Sadly the idea of the farm market has become an idea of privilege, but many communities are working to reverse this and see it is a means to support local farmers, local food systems, and benefit the community in every economic level. Most states offer SNAP programs that make shopping the farm market a great healthy option for families. But even if that isn’t something you are in need of, farm market shopping may still feel financially tricky. The thing is, if you are a regular attender of a market you begin to connect and see what is in peak season. In the right moments if you take advantage you can save quite a bit of money on local veggies by buying things at their height of abundance. Sometimes farmers are more or less giving things away because they over produced or maybe some tomatoes got bruised. Most farmers hit periods in the season where they are in abundance and pricing reflects it. If you watch carefully or even get in touch with a single farm, most of the time eating in season quickly becomes affordable especially if you learn to preserve and save at the height of a season.
- Grow food yourself:
Growing your own food or even some food such as lettuce or a tomato plant or two is a great way to gently make your way into this. If you are thinking of getting started in this you don’t have to make it complicated. A few stray pots or grow bags are affordable options to get you going on eating seasonally from your own roof top or porch. You can see my Beginner Gardener post to give you some initial and approachable ideas for getting started.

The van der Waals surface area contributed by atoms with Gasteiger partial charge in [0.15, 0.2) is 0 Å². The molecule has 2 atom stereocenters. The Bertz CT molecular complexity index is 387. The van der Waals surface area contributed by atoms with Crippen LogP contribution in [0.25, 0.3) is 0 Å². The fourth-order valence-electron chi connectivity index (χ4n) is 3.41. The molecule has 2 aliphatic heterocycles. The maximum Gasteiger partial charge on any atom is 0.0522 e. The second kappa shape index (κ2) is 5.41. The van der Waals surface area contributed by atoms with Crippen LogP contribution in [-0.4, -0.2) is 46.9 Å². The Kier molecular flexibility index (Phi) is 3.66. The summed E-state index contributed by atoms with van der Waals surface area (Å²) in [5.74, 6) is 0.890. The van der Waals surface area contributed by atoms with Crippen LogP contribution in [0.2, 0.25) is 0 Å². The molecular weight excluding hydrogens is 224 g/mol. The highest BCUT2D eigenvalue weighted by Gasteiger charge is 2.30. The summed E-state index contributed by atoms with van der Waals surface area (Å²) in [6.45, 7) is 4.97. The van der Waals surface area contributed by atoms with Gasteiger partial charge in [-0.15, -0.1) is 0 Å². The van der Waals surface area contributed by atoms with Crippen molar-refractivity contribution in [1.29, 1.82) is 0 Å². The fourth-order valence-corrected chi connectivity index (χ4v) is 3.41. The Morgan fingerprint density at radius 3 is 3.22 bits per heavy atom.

- Get to Know Your Local Farms:
Eating local is about connecting with your community. It takes a village to do most things in life and in a time when it feels harder and harder to connect with individuals, the idea of supporting and connecting with others in your community is as simple as just reaching out to them. Overtime I have found that one connection leads to another when you are focused on local eating. Soon you find that your connections are feeding you. So often we even eat local by trade. We can offer something to another homesteading family and they can offer something to us in return. Small things add up over time through connecting with one another.
- Volunteer or Work at A Local Farm:
Most farms need extra hands in the spring, summer, and fall months. Whether you join the staff for a season or you offer to volunteer for free most farms are happy to take extra help. When working on a farm there are usually extras during high harvest times. Extra items that cannot be sold for premium so they are happy to pass along to their staff instead of just offering to the compost piles. So, this is a wonderful way to get affordable local food.
Eating local isn’t something that should feel unattainable. You may have to do some hunting and searching, but every time I have had to do that I have almost always found the reward of the connection and quality far out weighs the effort put in. Slowly I find myself rooting myself to the place I am by the way I eat and the people around me growing food that I get to enjoy. It’s a beautiful and natural way to feel grounded in your community and to find those people. I tell people often that are trying to find a community to connect with their food. Food is our greatest healer and greatest connector. I have seen it all my life. It may take a little work, but I promise you won’t be said you took the time and even some money to do it.
Listen further about this on the podcast about Local Eating with Andrea Bemis.